How did two sisters get jobs with the CIA when their father was a career criminal?

U.S. Penitentiary, Atlanta, Ga.  (LOC)

U.S. Penitentiary, Atlanta, Ga. (LOC) (Photo credit: The Library of Congress)

Why did two sisters decide to write a biography of their father when he had mostly been in jail while they were growing up and unrepentantly continued some of his illegal activities every time he got out?

What kind of letters do you suppose such a father wrote his children from jail?

“My sister and I always thought we would keep our childhood a secret.”

The triggering event was an email from an adoptee seeking information about her birth parents.

Though at the thought that her father might have been a criminal she withdrew her request for confirmation, it was enough to make Debbie Frye and Tracy Mercier start looking into their father’s life, thirteen years after his death.

The result was their 2011 book, “Our Father Who Aren’t In Heaven: A True Story of a Career Criminal.”

Their father’s propensity to ignore the rules of society started in childhood, of course.

While there were other factors, in this case, it really does seem to have been his mother’s fault. She paid little attention to him, so he sought it elsewhere.

Her granddaughters felt the effects, even years later.

“Time proved Gert was just as rotten a grandmother as a mother. She treated the children as if they were mistakes.”

What were the circumstances that led her to have so little interest in her children and grandchildren? That would likely be another book.

What stopped the effects of this neglect was Debbie and Tracy’s mother.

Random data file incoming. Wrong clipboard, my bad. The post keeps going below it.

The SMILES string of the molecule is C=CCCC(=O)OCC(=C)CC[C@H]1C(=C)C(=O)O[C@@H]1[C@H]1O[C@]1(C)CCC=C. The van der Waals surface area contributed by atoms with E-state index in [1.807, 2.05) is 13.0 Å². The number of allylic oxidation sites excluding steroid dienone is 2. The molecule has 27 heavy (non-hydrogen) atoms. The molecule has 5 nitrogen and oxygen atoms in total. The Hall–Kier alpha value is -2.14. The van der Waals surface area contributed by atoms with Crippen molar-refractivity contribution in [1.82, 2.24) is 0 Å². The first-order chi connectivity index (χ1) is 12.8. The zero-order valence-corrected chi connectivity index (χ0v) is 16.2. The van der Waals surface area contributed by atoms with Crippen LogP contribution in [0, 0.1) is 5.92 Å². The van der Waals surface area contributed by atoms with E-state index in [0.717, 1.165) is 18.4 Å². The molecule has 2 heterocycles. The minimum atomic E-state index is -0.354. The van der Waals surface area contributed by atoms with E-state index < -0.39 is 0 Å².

Through the years when her husband was absent and the eventual divorce, she was sole support of four children.

Yet, she encouraged her children to have an active relationship with their father, saying simply, “He’s a character.”

For all his faults, though, he took an active interest in being a father figure from jail, advising his children through letters.

“On Dating: Just enjoy each other’s company.”

And, to protect his teenage daughters from a distance, he encouraged one of them “to have her boyfriend write to him so he could check him out.”

“I realize it may be a little difficult writing to someone he has never met, but you can assure him I am a regular guy.”

“But you can also tell him I’m a pretty rough guy too. You can tell him that if he ever sees me fighting a bear don’t help me, help the bear.”

Just the kind of letter you want from the father of a girl you’re dating, and yet, also the protective mantle that a teenage girl needs from her father.

“On Babysitting: Remember you are responsible for their safety and it will take a little while for them to understand your rules are somewhat different than those they are accustomed to from their parents. Just be good to them (but firm) and they’ll come around to your guidance.”

“On Spanking: That is one thing I was always firm on – never to allow any child to be abused. You were all good children – I never spanked any of you. I never had to.”

“On Driving: I’ll teach you the correct way. You know there is much more to driving than steering the car and applying the brakes. You have to be able to read the other guy’s behavior also.”

He was proud of their good grades, advised them that they didn’t need to smoke to feel grown up and counseled them to get along with their mother, reminding them of the pressure she was under raising four children alone.

Though their father once left her in Florida, without the means to get home, and Tracy had to go to work to earn the fare home so she was away when she got her acceptance letter from the CIA, Tracy and her sister, Debbie, grew up, got married, had careers and children of their own.

So, the nuanced story of a career criminal and well-intentioned father makes you realize that sometimes, it’s complicated.

To order this fascinating family story from amazon.com, click on the title, “Our Father Who Aren’t In Heaven: A True Story of a Career Criminal.”

Names have been changed for reasons that will be apparent when you read the story and after thoughtful discussions with surviving relatives.

Click below for a fascinating audio interview with authors Debbie Frye and Tracy Mercier.

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Carol Covin, Granny-Guru

Author, “Who Gets to Name Grandma? The Wisdom of Mothers and Grandmothers

http://newgrandmas.com

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